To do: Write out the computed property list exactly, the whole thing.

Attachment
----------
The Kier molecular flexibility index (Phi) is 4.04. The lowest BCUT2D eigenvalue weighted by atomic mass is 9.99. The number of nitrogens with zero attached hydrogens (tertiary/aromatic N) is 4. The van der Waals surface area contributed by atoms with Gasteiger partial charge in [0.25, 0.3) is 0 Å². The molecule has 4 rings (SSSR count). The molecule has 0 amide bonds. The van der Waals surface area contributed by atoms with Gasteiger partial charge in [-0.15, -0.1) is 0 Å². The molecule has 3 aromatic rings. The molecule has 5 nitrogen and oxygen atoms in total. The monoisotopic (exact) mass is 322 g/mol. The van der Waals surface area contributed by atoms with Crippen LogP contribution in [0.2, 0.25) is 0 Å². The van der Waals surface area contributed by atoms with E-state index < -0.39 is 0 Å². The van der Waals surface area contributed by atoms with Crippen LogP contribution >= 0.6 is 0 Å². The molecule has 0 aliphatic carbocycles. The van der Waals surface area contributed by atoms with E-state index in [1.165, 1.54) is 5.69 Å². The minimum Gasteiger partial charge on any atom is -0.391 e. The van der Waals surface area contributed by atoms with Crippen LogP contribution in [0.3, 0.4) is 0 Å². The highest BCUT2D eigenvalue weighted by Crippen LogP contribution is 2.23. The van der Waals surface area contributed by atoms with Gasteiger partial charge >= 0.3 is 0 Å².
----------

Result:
The Kier molecular flexibility index (Phi) is 4.04. The lowest BCUT2D eigenvalue weighted by atomic mass is 9.99. The number of nitrogens with zero attached hydrogens (tertiary/aromatic N) is 4. The van der Waals surface area contributed by atoms with Gasteiger partial charge in [0.25, 0.3) is 0 Å². The molecule has 4 rings (SSSR count). The molecule has 0 amide bonds. The van der Waals surface area contributed by atoms with Gasteiger partial charge in [-0.15, -0.1) is 0 Å². The molecule has 3 aromatic rings. The molecule has 5 nitrogen and oxygen atoms in total. The monoisotopic (exact) mass is 322 g/mol. The van der Waals surface area contributed by atoms with Crippen LogP contribution in [0.2, 0.25) is 0 Å². The van der Waals surface area contributed by atoms with E-state index < -0.39 is 0 Å². The van der Waals surface area contributed by atoms with Crippen LogP contribution >= 0.6 is 0 Å². The molecule has 0 aliphatic carbocycles. The van der Waals surface area contributed by atoms with E-state index in [1.165, 1.54) is 5.69 Å². The minimum Gasteiger partial charge on any atom is -0.391 e. The van der Waals surface area contributed by atoms with Crippen LogP contribution in [0.3, 0.4) is 0 Å². The highest BCUT2D eigenvalue weighted by Crippen LogP contribution is 2.23. The van der Waals surface area contributed by atoms with Gasteiger partial charge >= 0.3 is 0 Å².